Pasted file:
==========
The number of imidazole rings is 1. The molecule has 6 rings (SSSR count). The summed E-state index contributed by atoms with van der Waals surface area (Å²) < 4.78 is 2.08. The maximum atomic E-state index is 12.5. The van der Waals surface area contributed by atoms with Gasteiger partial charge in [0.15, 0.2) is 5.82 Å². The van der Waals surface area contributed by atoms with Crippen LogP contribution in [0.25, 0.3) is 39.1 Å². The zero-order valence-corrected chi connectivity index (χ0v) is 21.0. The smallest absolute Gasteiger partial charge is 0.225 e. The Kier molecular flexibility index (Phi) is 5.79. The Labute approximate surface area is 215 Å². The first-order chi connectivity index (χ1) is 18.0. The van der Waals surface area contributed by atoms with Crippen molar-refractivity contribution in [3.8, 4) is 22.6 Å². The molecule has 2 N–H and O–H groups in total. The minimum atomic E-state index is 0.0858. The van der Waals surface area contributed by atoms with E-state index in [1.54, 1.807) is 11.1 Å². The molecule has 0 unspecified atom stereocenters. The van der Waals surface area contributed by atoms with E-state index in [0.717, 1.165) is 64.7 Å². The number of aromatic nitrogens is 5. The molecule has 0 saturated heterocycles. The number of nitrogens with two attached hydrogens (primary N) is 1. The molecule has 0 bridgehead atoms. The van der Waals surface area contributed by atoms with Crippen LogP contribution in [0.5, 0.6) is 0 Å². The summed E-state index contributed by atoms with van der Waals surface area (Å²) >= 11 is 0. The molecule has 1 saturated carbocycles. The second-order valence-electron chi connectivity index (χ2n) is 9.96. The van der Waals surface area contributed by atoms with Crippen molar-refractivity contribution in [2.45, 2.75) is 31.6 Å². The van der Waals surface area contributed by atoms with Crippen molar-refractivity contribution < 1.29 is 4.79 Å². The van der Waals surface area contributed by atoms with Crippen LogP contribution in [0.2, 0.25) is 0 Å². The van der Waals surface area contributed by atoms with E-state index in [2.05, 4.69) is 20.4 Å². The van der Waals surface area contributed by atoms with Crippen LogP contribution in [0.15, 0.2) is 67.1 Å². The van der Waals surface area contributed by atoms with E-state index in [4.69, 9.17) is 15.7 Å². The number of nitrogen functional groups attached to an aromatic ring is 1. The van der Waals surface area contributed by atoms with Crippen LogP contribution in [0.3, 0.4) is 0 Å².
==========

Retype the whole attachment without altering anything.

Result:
The number of imidazole rings is 1. The molecule has 6 rings (SSSR count). The summed E-state index contributed by atoms with van der Waals surface area (Å²) < 4.78 is 2.08. The maximum atomic E-state index is 12.5. The van der Waals surface area contributed by atoms with Gasteiger partial charge in [0.15, 0.2) is 5.82 Å². The van der Waals surface area contributed by atoms with Crippen LogP contribution in [0.25, 0.3) is 39.1 Å². The zero-order valence-corrected chi connectivity index (χ0v) is 21.0. The smallest absolute Gasteiger partial charge is 0.225 e. The Kier molecular flexibility index (Phi) is 5.79. The Labute approximate surface area is 215 Å². The first-order chi connectivity index (χ1) is 18.0. The van der Waals surface area contributed by atoms with Crippen molar-refractivity contribution in [3.8, 4) is 22.6 Å². The molecule has 2 N–H and O–H groups in total. The minimum atomic E-state index is 0.0858. The van der Waals surface area contributed by atoms with E-state index in [1.54, 1.807) is 11.1 Å². The molecule has 0 unspecified atom stereocenters. The van der Waals surface area contributed by atoms with E-state index in [0.717, 1.165) is 64.7 Å². The number of aromatic nitrogens is 5. The molecule has 0 saturated heterocycles. The number of nitrogens with two attached hydrogens (primary N) is 1. The molecule has 0 bridgehead atoms. The van der Waals surface area contributed by atoms with Crippen LogP contribution in [0.5, 0.6) is 0 Å². The summed E-state index contributed by atoms with van der Waals surface area (Å²) >= 11 is 0. The molecule has 1 saturated carbocycles. The second-order valence-electron chi connectivity index (χ2n) is 9.96. The van der Waals surface area contributed by atoms with Crippen molar-refractivity contribution in [2.45, 2.75) is 31.6 Å². The van der Waals surface area contributed by atoms with Crippen molar-refractivity contribution < 1.29 is 4.79 Å². The van der Waals surface area contributed by atoms with Crippen LogP contribution in [0.2, 0.25) is 0 Å². The van der Waals surface area contributed by atoms with E-state index in [2.05, 4.69) is 20.4 Å². The van der Waals surface area contributed by atoms with Crippen LogP contribution in [0.15, 0.2) is 67.1 Å². The van der Waals surface area contributed by atoms with E-state index in [4.69, 9.17) is 15.7 Å². The number of nitrogen functional groups attached to an aromatic ring is 1. The van der Waals surface area contributed by atoms with Crippen LogP contribution in [0.3, 0.4) is 0 Å².